Microsoft appears to have decided that its Windows 8 Modern UI strategy has not paid off, and is preparing to reverse course. The Start screen and Modern apps will be demoted to less prominent roles in the upcoming Windows 8.1 Update 1, which we can expect to be released in March or April 2014.
Previous reports of the Update 1 leak indicated that an option to skip the Start screen and boot directly into the desktop would now be enabled by default. It was also confirmed that Modern apps (now referred to as Store apps) will be able to be pinned to the Start menu and launched from there, reducing the importance of the Start screen. Now, a video has appeared online which documents not only these features, but several other, more subtle, tweaks that confirm Microsoft's intention to relegate the entire Modern UI to a non-essential role for users of non-touch desktop and laptop PCs.
Youtube user Bavo Luysterborg has posted a video walkthrough of the various changes. Modern apps now have a title bar that appears when the mouse cursor approaches the top of the screen. Apps can be minimised, closed, or docked to either side of the screen via the Windows Snap feature. They can't be reduced in size to run in their own floating windows, but that's something rumoured for the next major release of Windows.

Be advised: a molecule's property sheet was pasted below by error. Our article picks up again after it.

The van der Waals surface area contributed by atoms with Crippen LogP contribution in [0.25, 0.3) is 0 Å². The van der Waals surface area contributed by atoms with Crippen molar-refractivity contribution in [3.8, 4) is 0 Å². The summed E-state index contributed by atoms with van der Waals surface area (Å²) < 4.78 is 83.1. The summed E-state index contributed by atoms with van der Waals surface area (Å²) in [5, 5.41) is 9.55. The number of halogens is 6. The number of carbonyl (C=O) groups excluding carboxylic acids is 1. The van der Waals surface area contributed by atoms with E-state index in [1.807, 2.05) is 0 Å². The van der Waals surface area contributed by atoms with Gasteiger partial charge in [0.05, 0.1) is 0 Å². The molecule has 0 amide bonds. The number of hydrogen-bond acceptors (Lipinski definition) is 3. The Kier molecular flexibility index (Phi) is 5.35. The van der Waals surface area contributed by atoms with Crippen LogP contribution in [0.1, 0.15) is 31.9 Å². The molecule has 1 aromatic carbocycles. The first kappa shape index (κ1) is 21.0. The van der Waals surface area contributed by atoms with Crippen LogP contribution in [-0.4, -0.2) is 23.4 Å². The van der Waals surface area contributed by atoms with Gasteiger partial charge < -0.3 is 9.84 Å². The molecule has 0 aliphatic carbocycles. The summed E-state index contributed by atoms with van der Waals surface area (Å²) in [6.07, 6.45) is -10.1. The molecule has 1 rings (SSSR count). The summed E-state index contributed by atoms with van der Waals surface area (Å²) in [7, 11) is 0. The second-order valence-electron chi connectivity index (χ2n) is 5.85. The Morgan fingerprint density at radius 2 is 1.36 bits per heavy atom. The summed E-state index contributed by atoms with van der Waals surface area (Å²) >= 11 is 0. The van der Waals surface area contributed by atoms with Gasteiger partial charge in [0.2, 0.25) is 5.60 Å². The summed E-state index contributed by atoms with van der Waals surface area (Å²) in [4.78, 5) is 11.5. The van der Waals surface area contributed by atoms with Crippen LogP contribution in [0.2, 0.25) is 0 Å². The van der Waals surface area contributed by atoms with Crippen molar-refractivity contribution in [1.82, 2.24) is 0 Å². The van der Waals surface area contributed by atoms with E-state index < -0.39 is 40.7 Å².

The Start screen itself has been given a few tweaks. There are now buttons in the top right corner for power and search, which previously required users to dive into the poorly conceived "charms" panel. The default tile layout and the All Apps view have also been redesigned. Right-clicking on a tile or option now brings up a regular context menu in place, rather than the option bars that used to appear across the top and bottom of the screen. Holding the Ctrl key will allow multiple tiles to be selected in one go.
Critics of Windows 8's design will be disappointed to learn that there's no sign of a traditional Start menu that could replace the Start screen entirely. It has become less and less necessary to use the Start screen, but you can't yet ignore it completely.
As a last little surprise, the video confirms that Update 1 will ship with a new build of Internet Explorer 11, which features a new Enterprise mode. This will allow IT administrators in business environments to specify websites and browser-based services that should be rendered in a compatibility mode. The mode is designed for businesses that have resisted upgrading to Windows 8 because of in-house tools that can't run in newer versions of IE.